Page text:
Push Polling, What To Watch Out For

This piece originally appeared on The Patriot Project

If you receive a call that you suspect is a push poll, Patriot Project wants to know about it. (Leave a comment following this post.)  We are tracking the use of this unethical campaign tactic.

People across the country are receiving calls from organizations claiming to be taking opinion polls, but then assaulting the listener with the most horrible, slanderous, nasty  smears about candidates that sometimes continues until the listener hangs up.  The recipients of such calls are victims of push polls.

A previous Patriot Project post, Push Polling – What Is It?, discussed what push polling is and why it is effective. 

Push polls are, unfortunately, effective.  The method bestows an impression of credibility on the information being passed to the caller.  Thinking they are participating in a legitimate public opinion poll, many people naturally assume they are being asked about something that has been in the news or is common knowledge.  People assume such information is valid and have no way to know that the call is nothing more than one more campaign commercial, inn disguise and arriving through an unexpected channel.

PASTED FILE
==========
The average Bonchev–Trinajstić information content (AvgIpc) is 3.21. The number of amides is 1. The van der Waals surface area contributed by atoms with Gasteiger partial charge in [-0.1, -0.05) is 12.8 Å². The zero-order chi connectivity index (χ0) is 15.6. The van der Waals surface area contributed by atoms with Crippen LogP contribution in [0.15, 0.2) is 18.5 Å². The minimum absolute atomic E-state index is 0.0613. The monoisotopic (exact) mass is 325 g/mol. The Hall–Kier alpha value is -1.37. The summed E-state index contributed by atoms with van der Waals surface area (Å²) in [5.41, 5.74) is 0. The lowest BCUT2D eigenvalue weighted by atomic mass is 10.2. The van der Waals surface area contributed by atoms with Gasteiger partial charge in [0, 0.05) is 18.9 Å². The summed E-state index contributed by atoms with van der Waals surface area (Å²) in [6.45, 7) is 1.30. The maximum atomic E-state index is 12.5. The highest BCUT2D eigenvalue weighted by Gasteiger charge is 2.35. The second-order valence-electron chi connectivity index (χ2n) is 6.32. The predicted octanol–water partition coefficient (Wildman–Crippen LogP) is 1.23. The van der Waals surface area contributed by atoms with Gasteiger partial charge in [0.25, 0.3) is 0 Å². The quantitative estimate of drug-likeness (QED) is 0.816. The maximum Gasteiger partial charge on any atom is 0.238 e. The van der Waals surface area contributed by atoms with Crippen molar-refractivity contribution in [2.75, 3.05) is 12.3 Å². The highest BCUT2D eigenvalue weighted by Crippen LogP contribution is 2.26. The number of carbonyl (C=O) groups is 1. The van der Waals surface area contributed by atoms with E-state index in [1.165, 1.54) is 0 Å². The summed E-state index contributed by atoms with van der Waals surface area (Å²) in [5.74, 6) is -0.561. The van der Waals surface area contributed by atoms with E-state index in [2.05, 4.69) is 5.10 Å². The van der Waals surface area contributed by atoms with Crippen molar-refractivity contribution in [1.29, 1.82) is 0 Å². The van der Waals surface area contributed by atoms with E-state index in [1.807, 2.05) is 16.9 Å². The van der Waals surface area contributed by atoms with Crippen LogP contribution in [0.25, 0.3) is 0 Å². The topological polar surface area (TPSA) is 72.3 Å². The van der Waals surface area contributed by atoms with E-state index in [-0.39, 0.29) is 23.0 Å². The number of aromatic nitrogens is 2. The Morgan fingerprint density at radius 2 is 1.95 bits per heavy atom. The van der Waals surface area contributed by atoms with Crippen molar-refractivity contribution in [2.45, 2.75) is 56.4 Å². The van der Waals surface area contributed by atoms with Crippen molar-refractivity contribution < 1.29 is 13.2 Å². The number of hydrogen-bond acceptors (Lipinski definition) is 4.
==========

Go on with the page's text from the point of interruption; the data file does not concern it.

Another reason push polling is effective is that, by presenting the campaign message as an opinion poll, it reaches an audience that would otherwise tune it out, like skipping past TV commercials while watching TV.  As people become immunized against commercials it takes more and more exposures to the ad’s message before it begins to sink in.  But people are listening, paying attention, because they think they are being asked to respond to a “question.”  If voters understood that the call was coming from a campaign they would not only tune it out, it could backfire on the source.

A third reason push polls are effective is that they are conducted “under the radar.”  Large numbers of people can be reached with a push poll before word starts to get out that this is happening.  So campaigns do not have time to mount an effective response.

Where does push-polling come from?  According to SourceWatch,

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